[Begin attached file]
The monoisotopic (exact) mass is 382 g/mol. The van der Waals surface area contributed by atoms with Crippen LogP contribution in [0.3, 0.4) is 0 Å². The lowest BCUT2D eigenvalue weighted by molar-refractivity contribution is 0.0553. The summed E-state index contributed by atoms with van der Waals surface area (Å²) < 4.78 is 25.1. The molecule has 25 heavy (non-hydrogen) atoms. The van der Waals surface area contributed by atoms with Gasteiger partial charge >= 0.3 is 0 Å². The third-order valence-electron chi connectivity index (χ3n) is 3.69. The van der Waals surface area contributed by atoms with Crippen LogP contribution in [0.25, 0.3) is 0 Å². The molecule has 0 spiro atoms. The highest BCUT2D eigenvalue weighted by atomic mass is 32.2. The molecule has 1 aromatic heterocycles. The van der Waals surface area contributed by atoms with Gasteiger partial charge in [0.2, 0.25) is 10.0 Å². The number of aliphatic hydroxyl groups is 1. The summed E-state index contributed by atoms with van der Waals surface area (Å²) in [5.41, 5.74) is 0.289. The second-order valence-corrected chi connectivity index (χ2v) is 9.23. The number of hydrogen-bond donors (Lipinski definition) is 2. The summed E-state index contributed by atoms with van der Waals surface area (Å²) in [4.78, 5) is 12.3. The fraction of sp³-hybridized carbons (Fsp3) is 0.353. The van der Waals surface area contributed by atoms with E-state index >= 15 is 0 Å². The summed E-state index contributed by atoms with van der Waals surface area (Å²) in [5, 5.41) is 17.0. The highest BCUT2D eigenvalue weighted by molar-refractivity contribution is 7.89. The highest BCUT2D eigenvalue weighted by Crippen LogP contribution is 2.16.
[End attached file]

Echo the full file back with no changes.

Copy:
The monoisotopic (exact) mass is 382 g/mol. The van der Waals surface area contributed by atoms with Crippen LogP contribution in [0.3, 0.4) is 0 Å². The lowest BCUT2D eigenvalue weighted by molar-refractivity contribution is 0.0553. The summed E-state index contributed by atoms with van der Waals surface area (Å²) < 4.78 is 25.1. The molecule has 25 heavy (non-hydrogen) atoms. The van der Waals surface area contributed by atoms with Gasteiger partial charge >= 0.3 is 0 Å². The third-order valence-electron chi connectivity index (χ3n) is 3.69. The van der Waals surface area contributed by atoms with Crippen LogP contribution in [0.25, 0.3) is 0 Å². The molecule has 0 spiro atoms. The highest BCUT2D eigenvalue weighted by atomic mass is 32.2. The molecule has 1 aromatic heterocycles. The van der Waals surface area contributed by atoms with Gasteiger partial charge in [0.2, 0.25) is 10.0 Å². The number of aliphatic hydroxyl groups is 1. The summed E-state index contributed by atoms with van der Waals surface area (Å²) in [5.41, 5.74) is 0.289. The second-order valence-corrected chi connectivity index (χ2v) is 9.23. The number of hydrogen-bond donors (Lipinski definition) is 2. The summed E-state index contributed by atoms with van der Waals surface area (Å²) in [4.78, 5) is 12.3. The fraction of sp³-hybridized carbons (Fsp3) is 0.353. The van der Waals surface area contributed by atoms with E-state index >= 15 is 0 Å². The summed E-state index contributed by atoms with van der Waals surface area (Å²) in [5, 5.41) is 17.0. The highest BCUT2D eigenvalue weighted by molar-refractivity contribution is 7.89. The highest BCUT2D eigenvalue weighted by Crippen LogP contribution is 2.16.